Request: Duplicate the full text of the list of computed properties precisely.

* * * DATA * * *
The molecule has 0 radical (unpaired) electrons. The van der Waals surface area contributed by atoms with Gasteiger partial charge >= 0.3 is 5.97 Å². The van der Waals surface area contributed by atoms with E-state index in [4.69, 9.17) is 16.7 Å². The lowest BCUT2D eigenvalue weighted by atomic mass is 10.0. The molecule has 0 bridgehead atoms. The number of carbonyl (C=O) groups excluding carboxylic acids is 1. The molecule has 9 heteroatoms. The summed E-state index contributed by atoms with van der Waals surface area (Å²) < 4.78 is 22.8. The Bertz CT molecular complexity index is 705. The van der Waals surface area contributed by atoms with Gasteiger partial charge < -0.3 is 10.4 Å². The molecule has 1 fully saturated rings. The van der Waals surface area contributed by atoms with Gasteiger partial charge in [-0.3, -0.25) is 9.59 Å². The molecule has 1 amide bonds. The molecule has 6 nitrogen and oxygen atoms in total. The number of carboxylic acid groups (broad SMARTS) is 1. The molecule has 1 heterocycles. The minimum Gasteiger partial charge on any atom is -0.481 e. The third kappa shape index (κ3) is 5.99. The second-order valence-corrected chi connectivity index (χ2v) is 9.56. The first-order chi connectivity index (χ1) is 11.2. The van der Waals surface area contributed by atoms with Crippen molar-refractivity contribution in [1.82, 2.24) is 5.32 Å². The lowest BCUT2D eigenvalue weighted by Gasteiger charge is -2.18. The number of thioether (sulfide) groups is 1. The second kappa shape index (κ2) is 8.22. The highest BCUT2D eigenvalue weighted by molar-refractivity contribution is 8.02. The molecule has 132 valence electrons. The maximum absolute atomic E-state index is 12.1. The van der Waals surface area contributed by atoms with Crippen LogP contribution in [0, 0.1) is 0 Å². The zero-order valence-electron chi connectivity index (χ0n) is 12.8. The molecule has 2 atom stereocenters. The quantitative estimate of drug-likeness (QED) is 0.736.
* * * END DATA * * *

The molecule has 0 radical (unpaired) electrons. The van der Waals surface area contributed by atoms with Gasteiger partial charge >= 0.3 is 5.97 Å². The van der Waals surface area contributed by atoms with E-state index in [4.69, 9.17) is 16.7 Å². The lowest BCUT2D eigenvalue weighted by atomic mass is 10.0. The molecule has 0 bridgehead atoms. The number of carbonyl (C=O) groups excluding carboxylic acids is 1. The molecule has 9 heteroatoms. The summed E-state index contributed by atoms with van der Waals surface area (Å²) < 4.78 is 22.8. The Bertz CT molecular complexity index is 705. The van der Waals surface area contributed by atoms with Gasteiger partial charge < -0.3 is 10.4 Å². The molecule has 1 fully saturated rings. The van der Waals surface area contributed by atoms with Gasteiger partial charge in [-0.3, -0.25) is 9.59 Å². The molecule has 1 amide bonds. The molecule has 6 nitrogen and oxygen atoms in total. The number of carboxylic acid groups (broad SMARTS) is 1. The molecule has 1 heterocycles. The minimum Gasteiger partial charge on any atom is -0.481 e. The third kappa shape index (κ3) is 5.99. The second-order valence-corrected chi connectivity index (χ2v) is 9.56. The first-order chi connectivity index (χ1) is 11.2. The van der Waals surface area contributed by atoms with Crippen molar-refractivity contribution in [1.82, 2.24) is 5.32 Å². The lowest BCUT2D eigenvalue weighted by Gasteiger charge is -2.18. The number of thioether (sulfide) groups is 1. The second kappa shape index (κ2) is 8.22. The highest BCUT2D eigenvalue weighted by molar-refractivity contribution is 8.02. The molecule has 132 valence electrons. The maximum absolute atomic E-state index is 12.1. The van der Waals surface area contributed by atoms with Crippen LogP contribution in [0, 0.1) is 0 Å². The zero-order valence-electron chi connectivity index (χ0n) is 12.8. The molecule has 2 atom stereocenters. The quantitative estimate of drug-likeness (QED) is 0.736.